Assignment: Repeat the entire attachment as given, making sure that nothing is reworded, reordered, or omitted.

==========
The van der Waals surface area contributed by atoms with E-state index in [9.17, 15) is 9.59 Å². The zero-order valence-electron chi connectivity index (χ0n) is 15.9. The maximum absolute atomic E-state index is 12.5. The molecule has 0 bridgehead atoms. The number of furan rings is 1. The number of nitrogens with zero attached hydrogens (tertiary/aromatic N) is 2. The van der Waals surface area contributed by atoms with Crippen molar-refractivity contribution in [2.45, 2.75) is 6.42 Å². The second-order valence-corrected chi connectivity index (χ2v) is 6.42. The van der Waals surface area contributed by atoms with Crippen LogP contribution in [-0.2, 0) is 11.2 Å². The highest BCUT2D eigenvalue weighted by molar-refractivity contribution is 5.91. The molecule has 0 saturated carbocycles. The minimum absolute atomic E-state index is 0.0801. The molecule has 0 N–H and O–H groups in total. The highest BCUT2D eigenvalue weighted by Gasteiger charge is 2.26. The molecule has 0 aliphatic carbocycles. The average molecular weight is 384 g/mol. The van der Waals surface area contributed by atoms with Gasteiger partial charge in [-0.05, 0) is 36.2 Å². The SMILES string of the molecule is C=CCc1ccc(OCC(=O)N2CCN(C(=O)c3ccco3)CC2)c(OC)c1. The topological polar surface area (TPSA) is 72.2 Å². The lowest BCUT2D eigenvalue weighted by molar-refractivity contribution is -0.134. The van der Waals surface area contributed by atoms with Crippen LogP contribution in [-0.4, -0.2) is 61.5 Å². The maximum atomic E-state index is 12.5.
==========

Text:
The van der Waals surface area contributed by atoms with E-state index in [9.17, 15) is 9.59 Å². The zero-order valence-electron chi connectivity index (χ0n) is 15.9. The maximum absolute atomic E-state index is 12.5. The molecule has 0 bridgehead atoms. The number of furan rings is 1. The number of nitrogens with zero attached hydrogens (tertiary/aromatic N) is 2. The van der Waals surface area contributed by atoms with Crippen molar-refractivity contribution in [2.45, 2.75) is 6.42 Å². The second-order valence-corrected chi connectivity index (χ2v) is 6.42. The van der Waals surface area contributed by atoms with Crippen LogP contribution in [-0.2, 0) is 11.2 Å². The highest BCUT2D eigenvalue weighted by molar-refractivity contribution is 5.91. The molecule has 0 saturated carbocycles. The minimum absolute atomic E-state index is 0.0801. The molecule has 0 N–H and O–H groups in total. The highest BCUT2D eigenvalue weighted by Gasteiger charge is 2.26. The molecule has 0 aliphatic carbocycles. The average molecular weight is 384 g/mol. The van der Waals surface area contributed by atoms with Gasteiger partial charge in [-0.05, 0) is 36.2 Å². The SMILES string of the molecule is C=CCc1ccc(OCC(=O)N2CCN(C(=O)c3ccco3)CC2)c(OC)c1. The topological polar surface area (TPSA) is 72.2 Å². The lowest BCUT2D eigenvalue weighted by molar-refractivity contribution is -0.134. The van der Waals surface area contributed by atoms with Crippen LogP contribution in [-0.4, -0.2) is 61.5 Å². The maximum atomic E-state index is 12.5.